Disaster Fundraising

A couple of weeks ago I read an interesting blog entry in Chronicle of Philanthropy about fundraising during a disaster (here).

It focuses on the American Red Cross during the aftermath of the Haiti earthquake.  Haiti represented a unique situation in the shift to social media in response and readiness.  A lot of news coming out of Haiti was represented in short descriptions on Twitter, and on the ground first hand accounts in personal blogs.

Working as a major gifts fundraiser for the American Red Cross, I can say that there was a high level of activity on social networks, particularly Twitter and Facebook.  And that’s not even mentioning the nearly $40 million raised solely through $10 text donations, which is an incredible feat.

In the aftermath of the disaster, the Red Cross organized an Emergency Social Data Summit as a way to discuss handling important and timely information that was being disseminated through online channels during a disaster.  Furthermore, the Red Cross commissioned an online survey of 1,058 adults about their use of social media during times of crisis.  Here are some quick findings:

  1. 1 in 5 said they would try use e-mail, web sites, or social media for help (if 911 failed them).
  2. 7 out of 10 said that emergency responders should monitor their Web sites and social-media sites for requests for help.
  3. Nearly 75% said they expected help to arrive within an hour, if using those online channels.

I believe that the Haiti earthquake – and the response efforts following – represent a dramatic shift for emergency services and disaster response.  Moving forward, there is going to be a lot greater activity online and in social media.  Finding a way to accommodate that, and use it to their advantage, will be key for organizations like the American Red Cross.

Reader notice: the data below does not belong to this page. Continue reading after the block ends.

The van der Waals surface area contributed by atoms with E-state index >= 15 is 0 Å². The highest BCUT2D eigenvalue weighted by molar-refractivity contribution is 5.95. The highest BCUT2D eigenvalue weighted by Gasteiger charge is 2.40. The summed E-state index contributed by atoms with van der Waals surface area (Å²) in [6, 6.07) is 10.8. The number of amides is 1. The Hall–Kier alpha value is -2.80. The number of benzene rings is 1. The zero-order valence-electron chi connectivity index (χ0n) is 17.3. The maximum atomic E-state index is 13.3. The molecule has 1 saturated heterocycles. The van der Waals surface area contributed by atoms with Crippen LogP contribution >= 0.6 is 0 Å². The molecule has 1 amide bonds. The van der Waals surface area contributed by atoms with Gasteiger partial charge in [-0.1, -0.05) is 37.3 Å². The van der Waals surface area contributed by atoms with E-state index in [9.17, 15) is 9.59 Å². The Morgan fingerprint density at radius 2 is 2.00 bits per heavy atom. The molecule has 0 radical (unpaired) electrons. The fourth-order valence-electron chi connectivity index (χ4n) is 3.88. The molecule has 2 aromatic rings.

The power of $10 text donations was evident during Haiti. The challenge will be to continue that momentum in the face of the next major disaster, and also to organize fundraising opportunities in other online channels and social media.  Also, something that made the Haiti disaster unique was the level of media exposure that it received, and the length of time it was in the news cycle. That is owing to the horror and raw visual power of the situation on the ground.

People couldn’t turn away from the TV screen.  There is something about a disaster that makes every day citizens feel week and helpless, and also compelled to help out in any way they are able to.  So it is important to note that social media will still go hand-in-hand with traditional media. Also, video sharing sites like YouTube are more important for first hand accounts, and for citizens to disseminate videos and news that isn’t going to make it on CNN or Fox News.

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